Tim Blair writes:
There are around 310 million non-military firearms in the US, basically enough to equip every man, woman and child with a deadly weapon. Close to 5.5 million new firearms are produced within the US every single year – two million more than the entire amount of firearms owned by Australians. Another three million firearms are imported to the US annually. Nearly 50 per cent of Americans have at least one firearm in their house. The market for firearms has increased constantly since the election of Barack Obama in 2008, with Smith & Wesson expecting almost $400 million in gun sales during 2012.
And the rate of firearm-related murders keeps falling.
You read that correctly. As the number of guns in the US increases, the deaths keep going the other way. “The rate of gun-related murder and manslaughter fell 11 per cent from 2008 to 2010, the most recent year for which comparable statistics are available,” Businessweek reported in October. Moreover, “the gun-killing rate has fallen a total of 51.5 per cent since 1993.”
This is not to diminish the shocking slaughter of 27 people, most of them very young children, in Connecticut. There is no moral way that a crime on this scale can be understood as anything less than pure evil.
Who has the guns?
Surveys suggest America’s guns may be concentrated in fewer hands today: Approximately 40 percent of households had them in the past decade, versus about 50 percent in the 1980s. But far more relevant is a recent barrage of laws that have rolled back gun restrictions throughout the country. In the past four years, across 37 states, the NRA and its political allies have pushed through 99 laws making guns easier to own, easier to carry in public, and harder for the government to track.
Reason’s Nick Gillespie notes:
Over the past several decades, virtually every state in the country has liberalized its gun control laws. In 2008 (in theHeller decision) and 2010 (McDonald), the U.S. Supreme Court upheld an individual right to bear arms. Despite a number of high-profile gun-violence cases – including this year’s mass shooting in an Aurora, Colorado movie theater and 2011’s shooting of Arizona Rep. Gabrielle Giffords – the past 20 years has seen a sharp and continuing decrease in violent crime.
In 1992, for instance, the violent crime rate per 100,000 residents was 758. In 2012, it was 386. Between 2000 and 2009 (the latest year for which I could easily find data) use of firearms in violent crime had decreased from a rate of 2.4 per 1,000 to 1.4 per 1,000.
Who wants guns?
Times change. Lenore Skenazy writes:
In the end there were 38 children dead at the school, two teachers and four other adults.
I’m not talking about the horrific shooting in Connecticut today. I’m talking about the worst school murder in American history. It took place in Michigan, in 1927. A school board official, enraged at a tax increase to fund school construction, quietly planted explosives in Bath Township Elementary. Then, the day he was finally ready, he set off an inferno. When crowds rushed in to rescue the children, he drove up his shrapnel-filled car and detonated it, too, killing more people, including himself. And then, something we’d find very strange happened.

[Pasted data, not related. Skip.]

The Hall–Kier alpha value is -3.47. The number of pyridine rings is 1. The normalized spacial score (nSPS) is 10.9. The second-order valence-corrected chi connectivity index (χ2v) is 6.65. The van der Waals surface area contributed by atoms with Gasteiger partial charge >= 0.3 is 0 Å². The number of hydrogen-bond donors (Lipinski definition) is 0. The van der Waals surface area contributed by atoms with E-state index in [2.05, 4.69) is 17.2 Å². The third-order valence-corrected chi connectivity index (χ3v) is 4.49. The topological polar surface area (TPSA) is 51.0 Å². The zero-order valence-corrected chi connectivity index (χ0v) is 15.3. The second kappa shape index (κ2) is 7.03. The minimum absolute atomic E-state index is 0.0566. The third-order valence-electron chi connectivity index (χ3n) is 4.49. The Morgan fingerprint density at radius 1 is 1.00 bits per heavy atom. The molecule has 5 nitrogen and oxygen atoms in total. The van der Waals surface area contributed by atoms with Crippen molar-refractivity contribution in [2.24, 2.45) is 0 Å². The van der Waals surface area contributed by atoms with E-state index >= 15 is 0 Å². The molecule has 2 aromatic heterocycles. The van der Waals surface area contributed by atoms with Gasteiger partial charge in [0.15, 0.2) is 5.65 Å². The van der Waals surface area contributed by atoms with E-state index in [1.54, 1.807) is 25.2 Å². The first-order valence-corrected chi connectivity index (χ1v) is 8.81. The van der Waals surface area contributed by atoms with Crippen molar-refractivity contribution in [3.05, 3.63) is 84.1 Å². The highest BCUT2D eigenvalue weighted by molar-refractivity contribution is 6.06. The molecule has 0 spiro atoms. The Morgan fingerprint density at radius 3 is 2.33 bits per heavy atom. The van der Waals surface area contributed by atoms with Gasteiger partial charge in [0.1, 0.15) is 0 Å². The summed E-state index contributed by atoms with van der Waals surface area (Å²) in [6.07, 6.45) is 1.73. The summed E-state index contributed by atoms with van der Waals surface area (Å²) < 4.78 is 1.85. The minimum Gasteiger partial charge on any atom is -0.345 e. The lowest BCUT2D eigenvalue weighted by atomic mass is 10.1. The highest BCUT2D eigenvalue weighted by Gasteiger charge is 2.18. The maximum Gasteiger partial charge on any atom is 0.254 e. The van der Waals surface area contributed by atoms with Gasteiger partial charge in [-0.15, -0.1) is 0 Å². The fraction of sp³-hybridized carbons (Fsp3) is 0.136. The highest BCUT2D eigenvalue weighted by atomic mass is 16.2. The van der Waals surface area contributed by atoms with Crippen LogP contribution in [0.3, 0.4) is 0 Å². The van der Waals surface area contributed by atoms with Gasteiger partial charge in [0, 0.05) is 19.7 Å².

No cameras were placed at the front of schools. No school guards started making visitors show identification. No Zero Tolerance laws were passed, nor were background checks required of PTA volunteers—all precautions that many American schools instituted in the wake of the Columbine shootings, in 1999. Americans in 1928—and for the next several generations —continued to send their kids to school without any of these measures. They didn’t even drive them there. How did they maintain the kind of confidence my own knees and heart don’t feel as I write this?
They had a distance that has disappeared. A distance that helped them keep the rarity and unpredictability of the tragedy in perspective, granting them parental peace.
“In 1928, the odds are that if people in this country read about this tragedy, they read it several days later, in place that was hard to get to,” explains Art Markman, author of “Smart Thinking” (Perigee Books, 2012). “You couldn’t hop on a plane and be there in an hour. Michigan? If you were living in South Carolina, it would be a three-day drive. It’s almost another country. You’d think, ‘Those crazy people in Michigan,’ same as if a school blows up in one of the breakaway Republics.”
Time and space create distance. But today, those have compressed to zero. The Connecticut shooting comes into our homes–even our hands–instantly, no matter where we live. We see the shattered parents in real time. The President can barely maintain composure. This sorrow isn’t far away, it’s local for every single one of us…
As a result, I expect we will now demand precautions on top of precautions. More guards. More security cameras. More supervision. We will fear more for our kids and let go of them even more reluctantly. Every time we wonder if they can be safe beyond our arms, these shootings will swim into focus.
Will this new layer of fear and security make our children any safer? Probably not, but for a reassuring reason: A tragedy like this is so rare, our kids are already safe. Not perfectly safe. No one ever is. But safe.
We are not all victims. The Sun wants us to think that there but for the Grace of God go we. It could have been anyone. But it’s unlikely. We should not mistrust adults and live in fear because of rare acts of madness and “evil”. That’s not freedom…